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Mother of all BCI Benchmarks


Build a comprehensive benchmark of popular Brain-Computer Interface (BCI) algorithms applied on an extensive list of freely available EEG datasets.


This is an open science project that may evolve depending on the need of the community.

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First and foremost, Welcome! 🎉 Willkommen! 🎊 Bienvenue! 🎈🎈🎈

Thank you for visiting the Mother of all BCI Benchmark repository.

This document is a hub to give you some information about the project. Jump straight to one of the sections below, or just scroll down to find out more.

What are we doing?

The problem

Brain-Computer Interfaces allow to interact with a computer using brain signals. In this project, we focus mostly on electroencephalographic signals (EEG), that is a very active research domain, with worldwide scientific contributions. Still:

  • Reproducible Research in BCI has a long way to go.
  • While many BCI datasets are made freely available, researchers do not publish code, and reproducing results required to benchmark new algorithms turns out to be trickier than it should be.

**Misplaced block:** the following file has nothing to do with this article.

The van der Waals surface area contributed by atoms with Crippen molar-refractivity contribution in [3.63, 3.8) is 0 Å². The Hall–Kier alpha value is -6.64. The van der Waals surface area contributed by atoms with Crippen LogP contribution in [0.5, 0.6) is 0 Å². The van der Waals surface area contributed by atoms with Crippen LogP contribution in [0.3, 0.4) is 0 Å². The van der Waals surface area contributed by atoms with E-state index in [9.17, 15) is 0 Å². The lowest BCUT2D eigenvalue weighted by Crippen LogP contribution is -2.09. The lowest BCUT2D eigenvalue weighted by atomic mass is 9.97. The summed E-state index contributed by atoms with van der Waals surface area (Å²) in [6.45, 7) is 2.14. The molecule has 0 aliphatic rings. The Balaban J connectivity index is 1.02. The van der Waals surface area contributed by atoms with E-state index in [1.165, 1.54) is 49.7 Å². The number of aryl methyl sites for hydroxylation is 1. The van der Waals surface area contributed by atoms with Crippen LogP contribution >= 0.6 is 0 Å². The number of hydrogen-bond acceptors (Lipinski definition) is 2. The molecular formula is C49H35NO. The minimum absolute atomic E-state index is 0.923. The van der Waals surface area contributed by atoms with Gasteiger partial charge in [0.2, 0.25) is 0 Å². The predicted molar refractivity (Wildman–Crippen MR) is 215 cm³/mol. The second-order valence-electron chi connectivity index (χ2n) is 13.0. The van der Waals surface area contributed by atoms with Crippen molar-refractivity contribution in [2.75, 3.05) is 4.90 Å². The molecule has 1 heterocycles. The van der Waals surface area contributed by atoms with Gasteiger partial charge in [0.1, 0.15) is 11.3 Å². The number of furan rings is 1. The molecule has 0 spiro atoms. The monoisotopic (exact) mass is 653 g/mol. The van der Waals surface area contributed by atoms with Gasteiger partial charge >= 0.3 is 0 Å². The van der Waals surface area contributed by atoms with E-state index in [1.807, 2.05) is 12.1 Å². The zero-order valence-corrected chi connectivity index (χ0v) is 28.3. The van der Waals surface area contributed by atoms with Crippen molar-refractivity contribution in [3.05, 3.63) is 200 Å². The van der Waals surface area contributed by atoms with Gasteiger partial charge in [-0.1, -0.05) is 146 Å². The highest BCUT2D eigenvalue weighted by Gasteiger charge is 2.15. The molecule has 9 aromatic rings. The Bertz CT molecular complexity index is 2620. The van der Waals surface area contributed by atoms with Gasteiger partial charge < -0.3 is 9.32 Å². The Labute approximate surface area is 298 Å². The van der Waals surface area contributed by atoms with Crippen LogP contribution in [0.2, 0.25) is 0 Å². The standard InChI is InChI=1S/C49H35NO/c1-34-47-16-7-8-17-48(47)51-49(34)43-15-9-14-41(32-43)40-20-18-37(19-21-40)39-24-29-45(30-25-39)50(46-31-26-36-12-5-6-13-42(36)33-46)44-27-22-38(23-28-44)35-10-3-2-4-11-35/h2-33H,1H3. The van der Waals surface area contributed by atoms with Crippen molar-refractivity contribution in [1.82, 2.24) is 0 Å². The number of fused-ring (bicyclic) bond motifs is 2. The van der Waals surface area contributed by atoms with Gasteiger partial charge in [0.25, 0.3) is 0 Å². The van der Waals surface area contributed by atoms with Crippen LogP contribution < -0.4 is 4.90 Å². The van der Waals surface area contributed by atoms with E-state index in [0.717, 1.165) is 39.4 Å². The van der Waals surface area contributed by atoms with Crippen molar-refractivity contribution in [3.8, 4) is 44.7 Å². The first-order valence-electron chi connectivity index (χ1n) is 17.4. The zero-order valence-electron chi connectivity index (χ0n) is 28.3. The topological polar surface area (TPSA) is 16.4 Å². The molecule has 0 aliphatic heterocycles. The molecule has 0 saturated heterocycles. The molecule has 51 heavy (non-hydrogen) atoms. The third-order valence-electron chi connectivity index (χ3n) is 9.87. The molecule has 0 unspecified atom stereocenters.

• Performances can be significantly impacted by parameters of the preprocessing steps, toolboxes used and implementation “tricks” that are almost never reported in the literature.

As a result, there is no comprehensive benchmark of BCI algorithms, and newcomers are spending a tremendous amount of time browsing literature to find out what algorithm works best and on which dataset.

The solution

The Mother of all BCI Benchmarks allows to:

  • Build a comprehensive benchmark of popular BCI algorithms applied on an extensive list of freely available EEG datasets.
  • The code is available on GitHub, serving as a reference point for the future algorithmic developments.
  • Algorithms can be ranked and promoted on a website, providing a clear picture of the different solutions available in the field.

This project will be successful when we read in an abstract “ … the proposed method obtained a score of 89% on the MOABB (Mother of All BCI Benchmarks), outperforming the state of the art by 5% ...”.